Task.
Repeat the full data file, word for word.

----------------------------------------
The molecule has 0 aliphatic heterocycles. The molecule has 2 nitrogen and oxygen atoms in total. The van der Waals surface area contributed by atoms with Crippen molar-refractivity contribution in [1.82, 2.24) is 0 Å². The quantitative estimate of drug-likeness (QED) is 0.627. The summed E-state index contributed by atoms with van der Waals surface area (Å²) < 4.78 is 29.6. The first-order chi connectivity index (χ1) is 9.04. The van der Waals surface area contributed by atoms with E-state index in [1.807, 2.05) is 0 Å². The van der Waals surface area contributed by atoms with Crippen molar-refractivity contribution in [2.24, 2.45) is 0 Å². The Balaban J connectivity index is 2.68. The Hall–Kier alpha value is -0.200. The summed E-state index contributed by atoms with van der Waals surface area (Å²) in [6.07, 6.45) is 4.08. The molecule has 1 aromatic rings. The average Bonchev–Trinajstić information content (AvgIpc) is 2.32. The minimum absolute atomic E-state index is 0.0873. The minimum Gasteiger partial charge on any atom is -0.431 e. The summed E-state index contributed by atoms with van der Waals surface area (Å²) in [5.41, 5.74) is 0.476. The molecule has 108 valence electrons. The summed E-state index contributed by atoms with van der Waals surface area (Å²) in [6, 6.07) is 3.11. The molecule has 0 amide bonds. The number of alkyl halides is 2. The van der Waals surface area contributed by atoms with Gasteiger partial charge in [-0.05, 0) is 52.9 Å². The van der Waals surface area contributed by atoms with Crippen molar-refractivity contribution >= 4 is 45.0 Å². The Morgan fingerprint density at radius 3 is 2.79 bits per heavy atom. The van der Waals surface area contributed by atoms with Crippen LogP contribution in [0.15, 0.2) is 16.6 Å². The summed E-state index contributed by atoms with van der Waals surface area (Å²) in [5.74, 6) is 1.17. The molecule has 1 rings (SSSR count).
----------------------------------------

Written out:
The molecule has 0 aliphatic heterocycles. The molecule has 2 nitrogen and oxygen atoms in total. The van der Waals surface area contributed by atoms with Crippen molar-refractivity contribution in [1.82, 2.24) is 0 Å². The quantitative estimate of drug-likeness (QED) is 0.627. The summed E-state index contributed by atoms with van der Waals surface area (Å²) < 4.78 is 29.6. The first-order chi connectivity index (χ1) is 9.04. The van der Waals surface area contributed by atoms with E-state index in [1.807, 2.05) is 0 Å². The van der Waals surface area contributed by atoms with Crippen molar-refractivity contribution in [2.24, 2.45) is 0 Å². The Balaban J connectivity index is 2.68. The Hall–Kier alpha value is -0.200. The summed E-state index contributed by atoms with van der Waals surface area (Å²) in [6.07, 6.45) is 4.08. The molecule has 1 aromatic rings. The average Bonchev–Trinajstić information content (AvgIpc) is 2.32. The minimum absolute atomic E-state index is 0.0873. The minimum Gasteiger partial charge on any atom is -0.431 e. The summed E-state index contributed by atoms with van der Waals surface area (Å²) in [5.41, 5.74) is 0.476. The molecule has 108 valence electrons. The summed E-state index contributed by atoms with van der Waals surface area (Å²) in [6, 6.07) is 3.11. The molecule has 0 amide bonds. The number of alkyl halides is 2. The van der Waals surface area contributed by atoms with Gasteiger partial charge in [-0.05, 0) is 52.9 Å². The van der Waals surface area contributed by atoms with Crippen molar-refractivity contribution >= 4 is 45.0 Å². The Morgan fingerprint density at radius 3 is 2.79 bits per heavy atom. The van der Waals surface area contributed by atoms with Crippen LogP contribution in [0.15, 0.2) is 16.6 Å². The summed E-state index contributed by atoms with van der Waals surface area (Å²) in [5.74, 6) is 1.17. The molecule has 1 rings (SSSR count).